Since I heard of its existence, it's been somewhere vaguely in the back of my mind that I'd like to hear Harmonia Mundi's recently released La Clemenza di Tito. Mostly because it has at its helm René Jacobs, who earned himself a permanent place in my heart with his fabulous Figaro. But these things cost money so if I'd thought about it, I wasn't expecting to hear this Clemenza any time soon. Concert FM to the rescue: it was last weekend's Sunday opera. Now, with the month-later Met broadcasts gone, I tend to neglect Opera on Sunday somewhat. I did manage about half of Mayr's Ginevra di Scozia the previous weekend, but that was the first time I'd tuned in since Rodelinda back in May. I didn't really expect anything as exciting as this Clemenza to be offered up, and yet there it was. Brilliant.
And it truly is brilliant. Clemenza has the potential to be rather on the dry side, conventional and stuffy and lacking in the colour and vitality of other Mozart operas. René Jacobs, however, makes it live, and thrillingly so. While keeping it all appropriately dignified, he nevertheless gives us a Clemenza which is fast-paced, emotionally charged and surprisingly intimate. As in that Figaro, the fortepiano continuo is highly involved in the action. In the orchestra, too, there are some incredible things going on: Vitellia's entrance at one point is marked by a lightning bolt of sound straight from a gothic horror movie. I don't necessarily think Clemenza is a boring opera - there are too many hits in it for that - but I also hadn't imagined it could be quite as interesting as this.
In the title role is the lovely Mark Padmore. With that sweet, limpid and rather youthful sound, he actually manages to make all the clemency almost plausible. Rather than a booming, stonily regal Emperor, he's a warm and sympathetic human being. His incredible acts of forgiveness came across less like a grand statement of philosophy and more like just the inevitable result of his inability to a hurt a fly. I like this kind of Tito. Alexandrina Pendatchanska is a frenetic and intense Vitellia. I wasn't too convinced by her in Act One, where she came across rather like Cruella DeVil, so cacklingly evil that, though her villainy was believable, her seductive power over Sesto really wasn't. But once Vitellia's doubts start up, she grows far more persuasive, and her "Non piu di fiori" is utterly credible. I still, truth be told, prefer my Mozart heroines (even the scary ones) sung by more lyrical voices than this. I like low low notes in Mozart - like those in "Non piu di fiori" - best when they come almost as a surprise, lower than you'd expect the voice you're hearing to drop. The voice thins out a little, and the phrase sounds almost spoken. A weighter, more dramatic voice like Alexandrina's can make a much bigger, more boldly projected and "sung" sound out of them, and that's just what she does. Certainly it's a fantastic sound, but the effect is a little too verismo for my delicate sensibilities. I will say, though, that her contribution to the Act II trio with Sesto and Publio provided one of the greatest aural thrills of the whole recording.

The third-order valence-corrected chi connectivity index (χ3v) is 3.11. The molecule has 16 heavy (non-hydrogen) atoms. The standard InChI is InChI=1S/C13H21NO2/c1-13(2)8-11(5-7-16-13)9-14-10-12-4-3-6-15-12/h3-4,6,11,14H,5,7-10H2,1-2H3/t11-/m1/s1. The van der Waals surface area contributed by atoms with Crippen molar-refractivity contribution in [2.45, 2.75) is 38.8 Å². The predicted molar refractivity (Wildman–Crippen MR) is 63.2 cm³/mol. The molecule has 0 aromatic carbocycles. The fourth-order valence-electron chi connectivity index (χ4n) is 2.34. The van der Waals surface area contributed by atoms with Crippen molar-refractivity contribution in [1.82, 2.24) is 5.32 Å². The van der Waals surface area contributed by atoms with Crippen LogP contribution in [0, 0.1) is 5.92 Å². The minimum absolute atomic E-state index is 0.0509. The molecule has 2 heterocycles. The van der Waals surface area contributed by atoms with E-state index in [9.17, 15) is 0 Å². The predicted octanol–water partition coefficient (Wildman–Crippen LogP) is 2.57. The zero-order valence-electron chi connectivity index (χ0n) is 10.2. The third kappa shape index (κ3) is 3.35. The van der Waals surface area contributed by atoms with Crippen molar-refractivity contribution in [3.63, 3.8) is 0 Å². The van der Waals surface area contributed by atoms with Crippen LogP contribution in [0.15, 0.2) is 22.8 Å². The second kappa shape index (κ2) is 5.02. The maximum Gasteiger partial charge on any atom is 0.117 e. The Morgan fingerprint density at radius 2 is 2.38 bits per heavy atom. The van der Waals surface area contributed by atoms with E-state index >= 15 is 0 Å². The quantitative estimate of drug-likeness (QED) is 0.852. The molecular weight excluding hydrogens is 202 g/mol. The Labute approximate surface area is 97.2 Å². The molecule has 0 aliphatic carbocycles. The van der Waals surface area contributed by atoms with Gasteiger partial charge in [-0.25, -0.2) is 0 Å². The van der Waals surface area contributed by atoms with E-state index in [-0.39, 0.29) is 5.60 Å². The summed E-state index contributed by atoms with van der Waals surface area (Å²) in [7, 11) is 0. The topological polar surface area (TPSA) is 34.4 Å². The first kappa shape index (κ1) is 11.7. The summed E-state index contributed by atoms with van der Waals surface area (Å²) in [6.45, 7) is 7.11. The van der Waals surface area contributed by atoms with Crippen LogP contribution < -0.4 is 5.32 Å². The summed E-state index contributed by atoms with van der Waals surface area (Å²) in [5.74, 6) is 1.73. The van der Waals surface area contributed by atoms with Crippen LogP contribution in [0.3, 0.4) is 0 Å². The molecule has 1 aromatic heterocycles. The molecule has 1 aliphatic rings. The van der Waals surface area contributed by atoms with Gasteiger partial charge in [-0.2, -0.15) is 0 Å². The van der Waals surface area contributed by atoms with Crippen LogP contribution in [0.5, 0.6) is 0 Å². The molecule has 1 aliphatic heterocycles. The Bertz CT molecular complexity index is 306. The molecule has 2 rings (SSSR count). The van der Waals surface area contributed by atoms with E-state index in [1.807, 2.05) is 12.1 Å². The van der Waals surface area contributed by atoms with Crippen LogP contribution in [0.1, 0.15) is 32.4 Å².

Bernarda Fink makes an excellent Sesto, striking just the right balance between swaggering bravado and total lovelorn hopelessness. "Parto, parto" was charged with nervous energy; "Deh, per questo istante solo" was a thing of shimmering beauty. And yet for me the mezzo of the hour was actually Marie-Claude Chappuis' radiantly sung Annio, who had me hanging on her every note. Hers is a lighter, prettier sound than Bernarda's and they complement each other wonderfully. Sunhae Im's Servilia seems to have wandered in from an entirely different opera, singing with a giggly, soubrettish archness more akin to Zerlina than Roman aristocracy. At first this was a little weird, but I have to admit that she grew on me. I wouldn't want always to hear Servilia sung quite this way, but as far as possible, she made it work, and even if the voice isn't hugely distinctive, it's still rather pretty. Sergio Foresti completes the cast as a very nice Publio.
A magnificently realised Clemenza, beautifully sung and full of life. René Jacobs, you win again.